8 Jan 2015
Reviewed by Grey Malkin (The Hare & The Moon)
L'augmentation on Facebook.
L'augmentation may well be a name that is remembered fondly by those still in thrall to the 90's Birmingham/ West Midlands electronica scene that included artists such as Pram, Magnetophone and, most notably, Broadcast. A mix of Serge Gainsbourg, 60's beat and vintage synths they predated many of today's hauntological purveyors of English analogue nostlgia and were quite simply a damn fine act in their own right. This release from the ever reliable Reverb Worship combines their classic 'Pigalle' album together with long out of print singles, b-sides, Peel Sessions and compilation tracks; it is not only a suitable introduction to the band for new converts but also a comprehensive history and essential sweeping up for existing fans alike. Describing their music as having 'a pop heart, not without mood swings; continental sound tracks for life lived at twenty four frames per second' L'augmentation are ripe for reappraisal, this album a veritable casket of hidden treasures ready to be discovered.
Opener 'The Switchboard Operator' is a carnivalesque and dramatic 'Tales Of The Unexpected' style electronic waltz. Years before acts such as Belbury Poly and The Advisory Circle, the hauntological sounds of 70's TV themes were echoing throughout this music, vintage synths and fairground sounds adding an eerie and nostalgic air that make this track sound truly timeless. 'Negative Walk's combination of trumpet and harpsichord is equally thrilling, an instrumental soundtrack to a long lost spy movie with hints of both John Barry and fellow Birmingham analogue enthusiasts Broadcast. 'Accident Scene' adds flute and shimmering jazz beat drums to create a dark, shadowy late night vibe; indeed, there is an undercurrent of darkness inherent in L'augmentation's music, something mysterious. And influenced by times gone they may have been but there is a a uniqueness and drive here that is purely theirs; using vintage sounds the band created a world of its own and of of its own time. Next, 'Soleil's whirling hammond evokes The Doors, Lisa Sellick's delicate vocals adding a French 'yeh yeh' twist. 'Glacier' begins with the sound of a schoolyard before its stately brass and flute led beat brings tension and again, drama. This is music for TV programmes and movies never made but which would have fitted perfectly with some suspense or paranormal drama of the late 60s or early 70s. 'Rich' is a beautiful, motorik piece of beat pop, evocative and hazy, James Smith's vocals drifting over the cascading keyboards. I very much suspect Belle And Sebastian were listening to this at the time and taking notes. '3 1/2' is a soulful late Sunday afternoon blend of down tempo brass and Carnaby Street cool. 'Cartoon strip' begins with an insistent bassline and organ before adding accordion, cultimating in a Gallic vintage synth classic. 'D is for Dum Dum's moogs are pensive, more space age and reflective (and more akin to Broadcast) whilst 'Lunar Eclipse 1961' is a jazz inflected slice of vital analogue electronica. It must be noted how musical and melodic L'augmentation were; these are not simply stylistic musical replicas of vintage keyboard sounds but living, breathing songs that emote, evoke and inspire.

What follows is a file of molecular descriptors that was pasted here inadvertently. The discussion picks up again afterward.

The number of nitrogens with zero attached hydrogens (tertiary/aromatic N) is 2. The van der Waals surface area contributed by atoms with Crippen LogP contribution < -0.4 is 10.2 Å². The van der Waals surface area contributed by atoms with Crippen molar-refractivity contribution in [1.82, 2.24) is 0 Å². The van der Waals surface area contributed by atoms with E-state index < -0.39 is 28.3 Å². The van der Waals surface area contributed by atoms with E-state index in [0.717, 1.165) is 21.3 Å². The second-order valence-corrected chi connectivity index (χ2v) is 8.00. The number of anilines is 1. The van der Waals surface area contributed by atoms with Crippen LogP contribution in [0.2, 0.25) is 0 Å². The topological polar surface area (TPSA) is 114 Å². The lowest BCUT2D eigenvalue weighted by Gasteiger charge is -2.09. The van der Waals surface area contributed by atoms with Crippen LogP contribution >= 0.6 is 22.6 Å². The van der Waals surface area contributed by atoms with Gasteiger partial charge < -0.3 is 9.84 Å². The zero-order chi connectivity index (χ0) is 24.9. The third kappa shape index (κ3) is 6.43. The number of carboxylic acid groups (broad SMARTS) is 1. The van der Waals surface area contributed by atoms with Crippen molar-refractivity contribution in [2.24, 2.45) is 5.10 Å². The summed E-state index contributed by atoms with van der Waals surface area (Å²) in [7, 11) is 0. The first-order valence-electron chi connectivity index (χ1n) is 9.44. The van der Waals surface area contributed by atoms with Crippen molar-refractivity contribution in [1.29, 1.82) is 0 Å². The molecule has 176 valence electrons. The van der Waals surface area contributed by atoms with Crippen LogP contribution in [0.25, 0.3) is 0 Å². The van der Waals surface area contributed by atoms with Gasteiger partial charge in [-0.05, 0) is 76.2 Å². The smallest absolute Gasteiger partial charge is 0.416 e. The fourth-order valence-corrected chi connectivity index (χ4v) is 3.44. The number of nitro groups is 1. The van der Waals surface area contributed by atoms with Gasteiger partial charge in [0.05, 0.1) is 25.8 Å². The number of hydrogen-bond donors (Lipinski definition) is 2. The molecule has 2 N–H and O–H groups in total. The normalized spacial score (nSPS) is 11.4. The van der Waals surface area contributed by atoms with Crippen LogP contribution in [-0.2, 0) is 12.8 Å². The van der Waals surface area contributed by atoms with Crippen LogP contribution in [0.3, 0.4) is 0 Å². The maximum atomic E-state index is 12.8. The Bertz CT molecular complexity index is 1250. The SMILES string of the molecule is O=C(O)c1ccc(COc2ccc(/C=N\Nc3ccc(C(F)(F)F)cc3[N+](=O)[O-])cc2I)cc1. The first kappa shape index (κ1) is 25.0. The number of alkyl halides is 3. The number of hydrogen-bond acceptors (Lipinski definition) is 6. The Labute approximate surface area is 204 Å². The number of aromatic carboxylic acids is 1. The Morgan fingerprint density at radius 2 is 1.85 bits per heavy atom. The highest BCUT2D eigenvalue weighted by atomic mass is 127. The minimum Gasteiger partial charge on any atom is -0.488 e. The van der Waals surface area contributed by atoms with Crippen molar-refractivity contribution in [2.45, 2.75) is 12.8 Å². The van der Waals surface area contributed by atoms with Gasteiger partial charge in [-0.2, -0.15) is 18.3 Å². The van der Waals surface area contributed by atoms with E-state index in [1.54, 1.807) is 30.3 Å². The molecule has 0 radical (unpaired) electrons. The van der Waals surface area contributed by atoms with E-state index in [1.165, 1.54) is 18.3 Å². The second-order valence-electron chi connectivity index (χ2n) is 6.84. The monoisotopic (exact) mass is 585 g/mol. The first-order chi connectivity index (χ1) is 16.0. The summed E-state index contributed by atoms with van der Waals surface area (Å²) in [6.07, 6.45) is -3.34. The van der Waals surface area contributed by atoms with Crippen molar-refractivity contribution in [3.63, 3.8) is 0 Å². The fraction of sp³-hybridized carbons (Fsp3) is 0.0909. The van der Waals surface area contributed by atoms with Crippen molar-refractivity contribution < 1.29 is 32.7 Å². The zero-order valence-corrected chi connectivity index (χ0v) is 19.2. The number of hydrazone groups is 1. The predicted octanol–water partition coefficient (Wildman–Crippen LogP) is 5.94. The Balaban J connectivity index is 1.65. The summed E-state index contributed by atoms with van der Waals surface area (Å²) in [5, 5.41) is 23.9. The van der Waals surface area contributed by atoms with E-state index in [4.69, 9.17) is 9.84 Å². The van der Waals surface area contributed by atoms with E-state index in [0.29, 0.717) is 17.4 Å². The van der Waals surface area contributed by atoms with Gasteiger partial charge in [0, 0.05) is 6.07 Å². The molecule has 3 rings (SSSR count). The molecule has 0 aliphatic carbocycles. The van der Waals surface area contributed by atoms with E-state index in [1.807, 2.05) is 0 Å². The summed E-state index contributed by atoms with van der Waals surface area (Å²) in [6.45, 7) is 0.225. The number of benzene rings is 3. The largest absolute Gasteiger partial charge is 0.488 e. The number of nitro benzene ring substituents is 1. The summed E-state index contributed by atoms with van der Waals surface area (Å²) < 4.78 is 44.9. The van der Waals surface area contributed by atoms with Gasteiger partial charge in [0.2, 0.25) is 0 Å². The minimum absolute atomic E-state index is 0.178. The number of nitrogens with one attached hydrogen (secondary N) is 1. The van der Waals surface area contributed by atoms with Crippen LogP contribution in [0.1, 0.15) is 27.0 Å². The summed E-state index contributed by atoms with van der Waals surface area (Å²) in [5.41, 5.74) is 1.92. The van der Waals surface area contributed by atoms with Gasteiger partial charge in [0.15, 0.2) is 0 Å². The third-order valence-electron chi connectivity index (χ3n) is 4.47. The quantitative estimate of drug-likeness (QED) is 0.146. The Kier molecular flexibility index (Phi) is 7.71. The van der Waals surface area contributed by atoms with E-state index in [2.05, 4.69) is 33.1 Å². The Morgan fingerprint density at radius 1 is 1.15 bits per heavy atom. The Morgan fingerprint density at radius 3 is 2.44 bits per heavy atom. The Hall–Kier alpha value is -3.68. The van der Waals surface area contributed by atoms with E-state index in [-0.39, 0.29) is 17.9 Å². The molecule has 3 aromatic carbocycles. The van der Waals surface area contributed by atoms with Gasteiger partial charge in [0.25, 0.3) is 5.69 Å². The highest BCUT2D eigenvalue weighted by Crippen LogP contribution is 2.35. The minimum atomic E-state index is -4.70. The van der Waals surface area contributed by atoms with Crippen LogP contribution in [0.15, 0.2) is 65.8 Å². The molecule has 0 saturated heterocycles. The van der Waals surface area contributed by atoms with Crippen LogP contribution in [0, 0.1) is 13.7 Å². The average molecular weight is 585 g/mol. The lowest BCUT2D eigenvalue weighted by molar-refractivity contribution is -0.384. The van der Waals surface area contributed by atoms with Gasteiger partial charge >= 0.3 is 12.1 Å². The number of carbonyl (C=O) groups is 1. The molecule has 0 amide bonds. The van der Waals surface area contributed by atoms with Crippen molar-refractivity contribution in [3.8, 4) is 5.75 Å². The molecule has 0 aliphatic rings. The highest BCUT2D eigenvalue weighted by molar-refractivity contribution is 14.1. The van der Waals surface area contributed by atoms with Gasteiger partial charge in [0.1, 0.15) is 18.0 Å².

A remix of 'Cartoon Strip' follows, the sound of a needle on vinyl throughout before a mod style bass enters; it is deeply reminiscent of the much missed Stereolab. 'Flourish' is an arch and Swinging London tinged piano led piece of solid atmosphere, not unlike 'Men In Black' era Stranglers. 'Rich (Pebble Mill)' is a triumph, swirling keyboards glide underneath a strident brass section, Simon Maragh's vocals the veritable cherry on top; it sounds as if this track went on to influence the whole of British Sea Power's career. To complete the package five Peel Session tracks are also presented, ably adding and showing different dimensions and takes of earlier songs. All in all, this is a hugely fulfilling and rewarding compilation of jewels long out of print and has been a much needed document for some considerable time.
Housed in a vintage monochrome sleeve, this is an essential purchase (yet limited edition - be quick) for fans of electronica, Broadcast, Warp Records, Francophile pop as well as for those who enjoy a more hauntological bent. Timeless and perfect; this is music for both a previous and a new age.
Very limited number of CDs available here.